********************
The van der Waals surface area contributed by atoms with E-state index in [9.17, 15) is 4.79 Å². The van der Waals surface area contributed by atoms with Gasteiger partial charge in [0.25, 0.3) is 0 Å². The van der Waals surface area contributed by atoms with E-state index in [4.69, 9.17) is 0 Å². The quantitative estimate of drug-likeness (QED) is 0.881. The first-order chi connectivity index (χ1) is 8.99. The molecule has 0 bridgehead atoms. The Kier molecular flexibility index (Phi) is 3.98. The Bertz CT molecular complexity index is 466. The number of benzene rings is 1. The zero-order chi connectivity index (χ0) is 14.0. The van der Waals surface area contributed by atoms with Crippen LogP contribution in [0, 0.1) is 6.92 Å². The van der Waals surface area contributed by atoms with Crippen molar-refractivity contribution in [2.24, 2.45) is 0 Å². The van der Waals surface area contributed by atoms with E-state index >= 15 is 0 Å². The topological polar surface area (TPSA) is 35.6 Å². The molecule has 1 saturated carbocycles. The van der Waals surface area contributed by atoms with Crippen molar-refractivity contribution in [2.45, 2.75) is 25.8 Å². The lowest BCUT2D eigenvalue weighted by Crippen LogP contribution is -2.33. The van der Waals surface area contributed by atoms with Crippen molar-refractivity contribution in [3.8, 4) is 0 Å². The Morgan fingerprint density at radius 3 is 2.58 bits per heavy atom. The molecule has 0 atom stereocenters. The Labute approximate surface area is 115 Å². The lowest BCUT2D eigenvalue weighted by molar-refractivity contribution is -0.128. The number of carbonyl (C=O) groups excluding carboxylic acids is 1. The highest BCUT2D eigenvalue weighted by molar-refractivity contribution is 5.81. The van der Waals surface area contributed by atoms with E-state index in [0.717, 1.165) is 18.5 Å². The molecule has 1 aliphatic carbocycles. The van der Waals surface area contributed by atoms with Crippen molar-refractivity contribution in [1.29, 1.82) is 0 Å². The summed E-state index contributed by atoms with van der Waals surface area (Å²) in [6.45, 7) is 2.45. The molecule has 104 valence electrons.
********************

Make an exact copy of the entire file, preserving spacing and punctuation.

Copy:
The van der Waals surface area contributed by atoms with E-state index in [9.17, 15) is 4.79 Å². The van der Waals surface area contributed by atoms with Gasteiger partial charge in [0.25, 0.3) is 0 Å². The van der Waals surface area contributed by atoms with E-state index in [4.69, 9.17) is 0 Å². The quantitative estimate of drug-likeness (QED) is 0.881. The first-order chi connectivity index (χ1) is 8.99. The molecule has 0 bridgehead atoms. The Kier molecular flexibility index (Phi) is 3.98. The Bertz CT molecular complexity index is 466. The number of benzene rings is 1. The zero-order chi connectivity index (χ0) is 14.0. The van der Waals surface area contributed by atoms with Crippen LogP contribution in [0, 0.1) is 6.92 Å². The van der Waals surface area contributed by atoms with Crippen molar-refractivity contribution in [2.24, 2.45) is 0 Å². The van der Waals surface area contributed by atoms with E-state index >= 15 is 0 Å². The topological polar surface area (TPSA) is 35.6 Å². The molecule has 1 saturated carbocycles. The van der Waals surface area contributed by atoms with Crippen molar-refractivity contribution in [2.45, 2.75) is 25.8 Å². The lowest BCUT2D eigenvalue weighted by Crippen LogP contribution is -2.33. The van der Waals surface area contributed by atoms with Crippen molar-refractivity contribution in [3.8, 4) is 0 Å². The Morgan fingerprint density at radius 3 is 2.58 bits per heavy atom. The molecule has 0 atom stereocenters. The Labute approximate surface area is 115 Å². The lowest BCUT2D eigenvalue weighted by molar-refractivity contribution is -0.128. The number of carbonyl (C=O) groups excluding carboxylic acids is 1. The highest BCUT2D eigenvalue weighted by molar-refractivity contribution is 5.81. The van der Waals surface area contributed by atoms with E-state index in [0.717, 1.165) is 18.5 Å². The molecule has 1 aliphatic carbocycles. The van der Waals surface area contributed by atoms with Crippen molar-refractivity contribution in [1.29, 1.82) is 0 Å². The summed E-state index contributed by atoms with van der Waals surface area (Å²) in [6.45, 7) is 2.45. The molecule has 104 valence electrons.